Green Solutions: Hybrid Chiller Plant Meets The Needs Of An Evolving Building

By Anne Cosgrove

Published in the March 2006 issue of Today’s Facility Manager

With electric capacity in Boston’s McCormack Building maxed out and utility rates rising, Bijan Mohammadipour, principal engineer for Massachusetts’ state office buildings, looked to improve the HVAC system. The installation of a hybrid chiller plant has lowered costs, reduced electric consumption, and improved occupant comfort.

Bijan Mohammadipour, principal engineer, State of Massachusetts

What is your position?
I am principal engineer for the Bureau of State Office Buildings (BSOB) for the Commonwealth of Massachusetts. Primarily, I have been managing all technical projects and HVAC operation of BSOB buildings for 20 years.

Please give a brief description of the facility involved in this project.
The department manages six buildings, four of which are in downtown Boston, including the historic State House. The McCormack building is 22 stories high, occupying 660,000 square feet.

What defines the green philosophy your organization would like to convey?
Understanding that we primarily manage buildings ranging in age from 35 years to more than 200 years, our green goals can not be as ambitious as we would like. Therefore, at every opportunity we aim for improvements.

From our experience, we have come to realize that, in the long term, the overall success of any project is dependent on achieving a sensible balance between cost, comfort, energy efficiency, and environmental concerns.

Why was the decision made to pursue this project for the facility?
The decision was prompted by the lack of adequate cooling capacity. Over the years, the whole character of the building had changed due to a number of factors. The electrical system was originally designed with steam-absorption systems, so the electrical capacity was less than it would have been had the building been designed for electric-drive chillers. The addition of electric-drive chillers in the 1980s to replace the original steam system, coupled with office automation and increased occupancy, resulted in a much higher electrical demand in a building designed and built based on 1975 standards.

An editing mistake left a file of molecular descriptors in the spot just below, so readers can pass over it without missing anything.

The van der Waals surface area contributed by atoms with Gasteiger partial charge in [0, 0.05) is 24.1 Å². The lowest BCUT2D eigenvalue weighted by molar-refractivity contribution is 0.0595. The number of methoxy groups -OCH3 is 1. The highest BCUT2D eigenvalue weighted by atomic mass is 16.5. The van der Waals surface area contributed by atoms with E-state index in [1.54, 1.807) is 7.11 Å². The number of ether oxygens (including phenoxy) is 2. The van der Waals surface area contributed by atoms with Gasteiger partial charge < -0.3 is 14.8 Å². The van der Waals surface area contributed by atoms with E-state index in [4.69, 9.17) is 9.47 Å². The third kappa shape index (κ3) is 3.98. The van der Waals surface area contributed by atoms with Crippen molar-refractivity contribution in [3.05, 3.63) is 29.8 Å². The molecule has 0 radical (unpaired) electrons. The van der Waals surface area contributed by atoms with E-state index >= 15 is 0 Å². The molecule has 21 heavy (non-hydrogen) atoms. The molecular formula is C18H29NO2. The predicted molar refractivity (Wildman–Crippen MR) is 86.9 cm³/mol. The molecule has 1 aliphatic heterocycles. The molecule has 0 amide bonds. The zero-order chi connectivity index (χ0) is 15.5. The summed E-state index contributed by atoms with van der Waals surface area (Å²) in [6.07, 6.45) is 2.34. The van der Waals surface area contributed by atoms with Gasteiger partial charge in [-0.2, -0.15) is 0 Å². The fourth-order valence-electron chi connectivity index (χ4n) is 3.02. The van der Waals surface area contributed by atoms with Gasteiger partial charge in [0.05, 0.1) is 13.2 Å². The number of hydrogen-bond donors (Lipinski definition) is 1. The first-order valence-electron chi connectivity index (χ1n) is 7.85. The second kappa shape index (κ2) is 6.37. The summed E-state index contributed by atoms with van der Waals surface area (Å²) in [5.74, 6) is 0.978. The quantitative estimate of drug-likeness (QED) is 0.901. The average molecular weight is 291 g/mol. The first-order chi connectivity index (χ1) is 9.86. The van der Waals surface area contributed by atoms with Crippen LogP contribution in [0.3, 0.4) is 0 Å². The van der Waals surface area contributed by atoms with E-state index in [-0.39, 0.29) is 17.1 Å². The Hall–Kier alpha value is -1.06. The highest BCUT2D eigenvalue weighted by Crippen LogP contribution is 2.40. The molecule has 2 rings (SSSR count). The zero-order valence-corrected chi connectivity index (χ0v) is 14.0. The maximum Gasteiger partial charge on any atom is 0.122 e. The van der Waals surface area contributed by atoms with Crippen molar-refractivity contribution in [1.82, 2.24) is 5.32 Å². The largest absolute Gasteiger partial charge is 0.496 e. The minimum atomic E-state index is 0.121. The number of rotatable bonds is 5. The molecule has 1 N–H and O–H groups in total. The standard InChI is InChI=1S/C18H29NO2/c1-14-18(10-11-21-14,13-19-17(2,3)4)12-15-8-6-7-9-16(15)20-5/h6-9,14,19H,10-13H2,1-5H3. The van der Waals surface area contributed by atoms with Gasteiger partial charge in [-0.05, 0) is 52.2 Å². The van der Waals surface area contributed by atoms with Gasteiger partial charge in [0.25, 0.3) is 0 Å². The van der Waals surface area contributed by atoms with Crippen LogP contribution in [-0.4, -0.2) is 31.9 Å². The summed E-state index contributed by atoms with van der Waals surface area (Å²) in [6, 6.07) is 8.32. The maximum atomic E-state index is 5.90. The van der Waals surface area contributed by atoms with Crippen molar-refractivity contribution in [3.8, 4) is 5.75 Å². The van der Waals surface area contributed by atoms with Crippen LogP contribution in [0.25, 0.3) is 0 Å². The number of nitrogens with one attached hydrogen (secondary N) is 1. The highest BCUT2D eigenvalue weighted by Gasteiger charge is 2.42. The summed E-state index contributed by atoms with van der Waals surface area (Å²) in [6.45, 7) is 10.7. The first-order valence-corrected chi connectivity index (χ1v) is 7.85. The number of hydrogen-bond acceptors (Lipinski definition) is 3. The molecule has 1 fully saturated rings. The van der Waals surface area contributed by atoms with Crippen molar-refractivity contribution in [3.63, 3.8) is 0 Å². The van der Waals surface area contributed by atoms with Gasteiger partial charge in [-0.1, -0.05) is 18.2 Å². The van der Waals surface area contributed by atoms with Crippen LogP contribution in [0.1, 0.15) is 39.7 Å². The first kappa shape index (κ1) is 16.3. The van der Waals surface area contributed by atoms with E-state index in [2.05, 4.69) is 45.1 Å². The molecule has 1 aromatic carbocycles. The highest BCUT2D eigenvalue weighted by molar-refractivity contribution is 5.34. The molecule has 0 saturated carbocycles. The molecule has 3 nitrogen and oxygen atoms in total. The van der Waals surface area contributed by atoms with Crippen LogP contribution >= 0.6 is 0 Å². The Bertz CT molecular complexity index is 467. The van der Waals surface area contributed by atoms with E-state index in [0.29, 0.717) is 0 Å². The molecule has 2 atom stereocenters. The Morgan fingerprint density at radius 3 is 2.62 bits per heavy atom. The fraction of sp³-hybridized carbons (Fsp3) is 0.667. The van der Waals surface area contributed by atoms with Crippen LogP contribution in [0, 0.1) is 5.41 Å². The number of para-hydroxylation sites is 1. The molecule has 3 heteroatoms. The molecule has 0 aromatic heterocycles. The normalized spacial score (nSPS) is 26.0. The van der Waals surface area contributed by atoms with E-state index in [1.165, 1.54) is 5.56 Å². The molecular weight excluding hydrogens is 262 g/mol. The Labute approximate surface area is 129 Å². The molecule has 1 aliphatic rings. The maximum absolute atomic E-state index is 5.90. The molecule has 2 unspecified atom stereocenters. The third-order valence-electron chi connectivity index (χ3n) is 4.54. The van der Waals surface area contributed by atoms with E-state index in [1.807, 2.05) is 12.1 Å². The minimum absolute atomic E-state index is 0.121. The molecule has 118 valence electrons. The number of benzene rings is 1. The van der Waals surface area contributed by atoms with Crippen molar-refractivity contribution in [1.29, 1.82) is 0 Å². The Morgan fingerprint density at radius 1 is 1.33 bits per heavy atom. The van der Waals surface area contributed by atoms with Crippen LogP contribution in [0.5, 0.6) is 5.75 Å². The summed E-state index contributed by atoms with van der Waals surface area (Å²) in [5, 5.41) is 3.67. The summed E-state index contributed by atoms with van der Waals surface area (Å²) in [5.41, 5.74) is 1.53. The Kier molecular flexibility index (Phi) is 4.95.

At the same time, we faced an ever increasing cost of purchased steam for heating. In order to finance the heating and cooling project, we created a design-build performance contract, whereby the savings from the utility usage reduction financed the cost of the project. By converting from purchased steam to a fully automated heating and cooling plant and installing AERCO gas-fired high efficiency condensing hot water boilers with VFD hot water pumps, we generated a savings of over $500,000 dollars per year.

Please describe the decision making and research process for the facility.
Since we had neither the budget nor a practical way to increase electrical service into the building to operate all three chillers at the same time (let alone adding a fourth electric chiller to the load), we considered a steam absorption system only to find that it was not a viable solution. This was due to the high cost of purchased steam as well as having to cool down the steam condensate and discharge it into the sewage system. This led to the decision to use gas as the energy source for cooling.

Thus, the solution was to add two 400-ton, gas-drive absorption chiller-heaters from YORK.

At this point, we had two 450-ton electric centrifugal chillers, along with a newer 450-ton electric variable speed chiller. Because of the power limitation, we could only run two chillers at a time. So total available cooling capacity was 900 tons; however, the building load was nearly 1500 tons.

Next door, in one of our other buildings, a major renovation project had started, and the existing chillers in that building were to be scrapped. We seized the opportunity and replaced the two old 450-ton chillers in the McCormack Building with the newer CFC-free electric chillers (a 550-ton and a 650-ton). We kept the newer 450-ton electric variable speed chiller.